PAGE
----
It was reported early Friday, initially in a USA Today op-ed, that the Pentagon was ordering the all but immediate shutdown of the military newspaper Stars and Stripes, going so far as to call on the publication in a recent memo to map out a plan “for vacating government owned/leased space worldwide,” but, by late afternoon, President Donald Trump was disowning his administration’s move.

“The last newspaper publication (in all forms) will be September 30, 2020,” wrote Army Col. Paul Haverstick Jr., director of defense media activity at Fort Meade, Md., whose signature appears on the Pentagon memo.

The op-ed bringing to wide public attention the Stars and Stripes decision had been the week’s third sharp blow to Trump’s political positioning as a champion of the military and veterans, having been published just hours after a firestorm erupted with the publication of an Atlantic story by Jeffrey Goldberg, the magazine’s editor-in-chief, depicting the president questioning why an intelligent person would serve in the military and disparaging American war dead as suckers and losers. That came just a few days after a Military Times poll showed Trump losing support among active-duty military.

See: Biden blasts Trump over alleged comments on soldiers and says president has ‘botched’ virus response

A 2013 issue of the print edition of Stars and Stripes seen at Incirlik Air Force Base in Turkey.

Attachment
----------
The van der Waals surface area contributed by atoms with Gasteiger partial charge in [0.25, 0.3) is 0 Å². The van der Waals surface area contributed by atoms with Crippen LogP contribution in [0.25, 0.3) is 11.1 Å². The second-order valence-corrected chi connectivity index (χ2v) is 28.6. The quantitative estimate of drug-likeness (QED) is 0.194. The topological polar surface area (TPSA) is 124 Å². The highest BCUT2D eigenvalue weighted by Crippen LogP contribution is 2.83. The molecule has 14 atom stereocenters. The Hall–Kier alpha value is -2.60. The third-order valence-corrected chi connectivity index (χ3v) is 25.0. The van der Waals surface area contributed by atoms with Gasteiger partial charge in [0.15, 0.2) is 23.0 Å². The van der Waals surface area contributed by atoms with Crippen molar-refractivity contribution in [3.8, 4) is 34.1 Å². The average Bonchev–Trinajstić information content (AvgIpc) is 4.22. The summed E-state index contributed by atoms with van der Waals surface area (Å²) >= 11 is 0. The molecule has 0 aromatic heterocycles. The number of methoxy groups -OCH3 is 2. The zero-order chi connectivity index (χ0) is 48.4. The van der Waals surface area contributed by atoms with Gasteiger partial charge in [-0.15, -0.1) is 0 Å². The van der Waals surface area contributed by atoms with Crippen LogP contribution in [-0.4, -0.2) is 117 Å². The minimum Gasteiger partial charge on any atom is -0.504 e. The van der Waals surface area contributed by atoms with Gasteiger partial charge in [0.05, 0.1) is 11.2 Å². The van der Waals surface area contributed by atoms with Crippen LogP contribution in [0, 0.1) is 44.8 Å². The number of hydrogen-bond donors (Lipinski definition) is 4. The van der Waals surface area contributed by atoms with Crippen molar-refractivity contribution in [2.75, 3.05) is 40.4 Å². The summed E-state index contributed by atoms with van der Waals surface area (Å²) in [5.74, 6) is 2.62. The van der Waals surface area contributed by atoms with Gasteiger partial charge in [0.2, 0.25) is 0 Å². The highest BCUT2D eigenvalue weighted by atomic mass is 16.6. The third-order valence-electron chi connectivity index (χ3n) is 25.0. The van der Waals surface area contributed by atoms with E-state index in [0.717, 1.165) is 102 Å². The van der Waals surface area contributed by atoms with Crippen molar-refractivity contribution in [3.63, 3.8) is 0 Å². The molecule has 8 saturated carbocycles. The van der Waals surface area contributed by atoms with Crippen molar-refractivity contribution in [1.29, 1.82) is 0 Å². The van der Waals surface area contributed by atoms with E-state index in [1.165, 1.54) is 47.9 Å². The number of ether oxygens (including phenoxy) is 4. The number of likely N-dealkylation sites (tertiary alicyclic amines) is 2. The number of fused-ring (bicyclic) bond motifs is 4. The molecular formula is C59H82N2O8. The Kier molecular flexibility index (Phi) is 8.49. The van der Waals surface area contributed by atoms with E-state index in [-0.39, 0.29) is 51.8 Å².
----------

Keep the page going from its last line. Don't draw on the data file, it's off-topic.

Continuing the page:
U.S. Air Force/Staff Sgt. Eric Summers Jr.

Stars and Stripes, which would have marked its 159th anniversary in early November, recently reported that a bipartisan group of more than a dozen U.S. senators had appealed to Defense Secretary Mike Esper to continue funding the publication.

The House, according to the USA Today opinion piece, penned by University of Missouri free-press scholar Kathy Kiely, specifically sought to reverse the zeroing out in Trump’s proposed fiscal 2021 budget of the newspaper’s $15.5 million annual subsidy.

That sum, Kiely wrote in an echo of the senators’ letter, is negligible against the backdrop of the Defense Department’s overall budget of some $700 billion but is enormously impactful for the paper’s 1.3 million readers and “would eliminate a symbol of the U.S. commitment to press freedom.”

A sampling of reaction on social media to the report that Stars and Stripes would be shut down:

The Trump tweet that appeared to walk back the decision, promising that “under [his] watch” the Stars and Stripes funding would remain intact:

From the archives (February 2020):Military newspaper Stars and Stripes set to lose half its funding as Pentagon shifts budget priorities

Also (August 2016):Veterans groups assail Trump for attack on slain soldier’s family

Plus (October 2017):Gold Star widow Myeshia Johnson says Trump’s call ‘made me cry even worse’

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